Taxis after Shabbos

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I distinctly remember as a teenager borrowing a sefer one Shabbos in shul from a friend who was always carrying around aharonim. Probably the first time I ever looked in a book of responsa, I came across the following issue. I stumbled upon it this Shabbos while looking for something else, and it brought back memories.

Here is the question: Can an observant Jew utilize the services of a non-observant Jew who has not ended Shabbos by reciting either the full havdalah or even the short blessing of “ha-mavdil bein kodesh le-hol“? If a Jew has not ceremonially ended Shabbos, then he may not do any work. If so, an observant Jew may not ask him to do work. Therefore, may an observant Jew use a taxi on Saturday night? This is not only relevant in Israel, but also in Brooklyn and Queens where many car service drivers are Israeli or Russian.

The Tzitz Eliezer (11:34) demonstrates that the prohibition against work before reciting havdalah is not a rabbinic extension of Shabbos but an extension of havdalah. Just like one may not eat before praying in the morning, one may not perform labor before reciting havdalah. Therefore, argues the Tzitz Eliezer, someone who is non-observant and will not pray at all is certainly not prohibited from eating. The prohibition only applies to someone who plans on praying. Similarly, the prohibition against doing work after Shabbos is over but before havdalah only applies to someone who will eventually recite havdalah. It does not apply to someone who will not.

R. Moshe Shternbuch (Teshuvos Ve-Hanhagos, 2:161) writes similarly in the name of the Brisker Rav but also points out that the Vilna Gaon would disagree. Since, as indicated on the cover page of ever book of his, he is a descendant (nin ve-nekhed) of the Vilna Gaon, he feels obligated to pursue a line of reasoning that is consistent with this great sage’s approach. He suggests that the prohibition is not like Shabbos, in which every act of forbidden work is an additional sin, but rather that once one performs labor before havdalah each additional act does not add to the violation. Therefore, since non-observant Jews have certainly already performed work after Shabbos but before havdalah, asking them to do more is not adding to their violation and is permissible.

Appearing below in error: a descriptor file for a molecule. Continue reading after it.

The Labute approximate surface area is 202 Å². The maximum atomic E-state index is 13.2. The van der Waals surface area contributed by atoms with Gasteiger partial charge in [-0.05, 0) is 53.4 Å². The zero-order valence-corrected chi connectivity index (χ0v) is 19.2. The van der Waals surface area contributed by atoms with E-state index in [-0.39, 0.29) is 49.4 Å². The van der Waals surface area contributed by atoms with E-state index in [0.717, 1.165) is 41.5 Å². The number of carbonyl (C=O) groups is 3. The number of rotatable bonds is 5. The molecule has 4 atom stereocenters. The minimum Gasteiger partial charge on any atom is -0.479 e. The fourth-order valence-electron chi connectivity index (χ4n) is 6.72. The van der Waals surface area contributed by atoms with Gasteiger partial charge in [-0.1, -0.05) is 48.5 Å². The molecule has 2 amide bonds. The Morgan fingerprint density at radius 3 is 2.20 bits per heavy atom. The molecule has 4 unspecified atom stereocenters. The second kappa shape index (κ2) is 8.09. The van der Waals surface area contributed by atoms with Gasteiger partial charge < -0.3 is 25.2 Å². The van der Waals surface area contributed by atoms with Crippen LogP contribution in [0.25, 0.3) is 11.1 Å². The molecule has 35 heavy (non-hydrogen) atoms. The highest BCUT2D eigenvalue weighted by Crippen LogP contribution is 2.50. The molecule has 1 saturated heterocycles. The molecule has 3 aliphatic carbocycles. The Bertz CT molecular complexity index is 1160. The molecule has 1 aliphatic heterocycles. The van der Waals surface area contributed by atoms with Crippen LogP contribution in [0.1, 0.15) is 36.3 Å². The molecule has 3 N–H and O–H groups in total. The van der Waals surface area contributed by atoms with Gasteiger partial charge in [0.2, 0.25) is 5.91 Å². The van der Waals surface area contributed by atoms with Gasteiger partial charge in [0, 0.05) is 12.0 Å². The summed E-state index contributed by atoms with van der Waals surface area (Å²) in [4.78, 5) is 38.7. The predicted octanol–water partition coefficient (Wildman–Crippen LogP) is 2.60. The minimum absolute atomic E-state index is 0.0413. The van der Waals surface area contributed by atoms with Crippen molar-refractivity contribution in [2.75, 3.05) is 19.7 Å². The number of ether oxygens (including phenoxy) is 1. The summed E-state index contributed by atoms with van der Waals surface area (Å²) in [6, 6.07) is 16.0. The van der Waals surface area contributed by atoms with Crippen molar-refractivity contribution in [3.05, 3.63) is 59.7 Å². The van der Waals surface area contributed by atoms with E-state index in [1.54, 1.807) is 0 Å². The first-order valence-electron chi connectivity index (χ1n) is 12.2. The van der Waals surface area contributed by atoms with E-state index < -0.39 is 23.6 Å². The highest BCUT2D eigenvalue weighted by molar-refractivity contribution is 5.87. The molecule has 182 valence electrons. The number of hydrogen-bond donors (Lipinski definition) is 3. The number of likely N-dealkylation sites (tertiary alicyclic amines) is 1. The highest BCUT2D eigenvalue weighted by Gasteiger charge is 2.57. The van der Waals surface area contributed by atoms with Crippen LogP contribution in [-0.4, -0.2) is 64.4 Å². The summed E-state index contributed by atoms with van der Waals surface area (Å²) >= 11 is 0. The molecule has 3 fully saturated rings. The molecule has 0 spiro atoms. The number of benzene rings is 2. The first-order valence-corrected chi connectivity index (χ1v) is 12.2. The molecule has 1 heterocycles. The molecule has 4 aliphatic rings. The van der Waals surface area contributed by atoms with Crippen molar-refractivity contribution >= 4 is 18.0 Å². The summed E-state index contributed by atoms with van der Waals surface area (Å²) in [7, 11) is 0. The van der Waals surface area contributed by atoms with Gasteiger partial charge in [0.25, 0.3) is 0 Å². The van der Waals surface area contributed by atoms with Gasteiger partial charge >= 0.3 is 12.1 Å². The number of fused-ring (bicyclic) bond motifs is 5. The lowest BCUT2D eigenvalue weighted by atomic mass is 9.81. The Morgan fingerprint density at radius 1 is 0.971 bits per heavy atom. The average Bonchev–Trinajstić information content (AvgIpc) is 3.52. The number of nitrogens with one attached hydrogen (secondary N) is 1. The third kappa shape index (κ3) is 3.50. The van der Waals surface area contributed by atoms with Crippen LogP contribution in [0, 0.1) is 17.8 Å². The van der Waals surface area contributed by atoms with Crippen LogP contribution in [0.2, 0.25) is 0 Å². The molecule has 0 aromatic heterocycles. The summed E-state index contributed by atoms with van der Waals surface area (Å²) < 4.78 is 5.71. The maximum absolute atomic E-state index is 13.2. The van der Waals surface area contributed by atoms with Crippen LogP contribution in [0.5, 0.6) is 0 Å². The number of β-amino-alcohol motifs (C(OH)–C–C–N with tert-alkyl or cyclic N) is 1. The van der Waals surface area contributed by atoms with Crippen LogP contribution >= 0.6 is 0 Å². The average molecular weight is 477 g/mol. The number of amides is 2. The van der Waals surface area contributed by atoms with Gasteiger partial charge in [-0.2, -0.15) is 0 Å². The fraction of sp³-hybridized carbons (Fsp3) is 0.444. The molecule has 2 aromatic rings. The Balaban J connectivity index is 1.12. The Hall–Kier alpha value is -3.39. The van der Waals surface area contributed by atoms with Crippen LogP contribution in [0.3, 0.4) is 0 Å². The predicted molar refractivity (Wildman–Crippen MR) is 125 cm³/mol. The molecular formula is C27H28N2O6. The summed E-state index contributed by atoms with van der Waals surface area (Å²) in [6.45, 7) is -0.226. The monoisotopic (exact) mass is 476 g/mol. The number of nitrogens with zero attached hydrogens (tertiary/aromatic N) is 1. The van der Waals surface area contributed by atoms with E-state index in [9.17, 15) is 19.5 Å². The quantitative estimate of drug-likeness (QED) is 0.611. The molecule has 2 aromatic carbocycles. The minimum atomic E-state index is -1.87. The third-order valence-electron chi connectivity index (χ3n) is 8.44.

About Gil Student

Rabbi Gil Student is the Publisher and Editor-in-Chief of, a leading website on Orthodox Jewish scholarly subjects, and the Book Editor of the Orthodox Union’s Jewish Action magazine. He writes a popular column on issues of Jewish law and thought featured in newspapers and magazines, including The Jewish Link, The Jewish Echo and The Vues. In the past, he has served as the President of the small Jewish publisher Yashar Books and as the Managing Editor of OU Press. Rabbi Student serves on the Executive Committee of the Rabbinical Council of America. He also serves on the Editorial Boards of Jewish Action magazine, the Journal of Halacha and Contemporary Society and the Achieve Journal of Behavioral Health, Religion & Community, as well as the Board of OU Press. He has published five English books, the most recent titled Search Engine volume 2: Finding Meaning in Jewish Texts -- Jewish Leadership, and served as the American editor for Morasha Kehillat Yaakov: Essays in Honour of Chief Rabbi Lord Jonathan Sacks.

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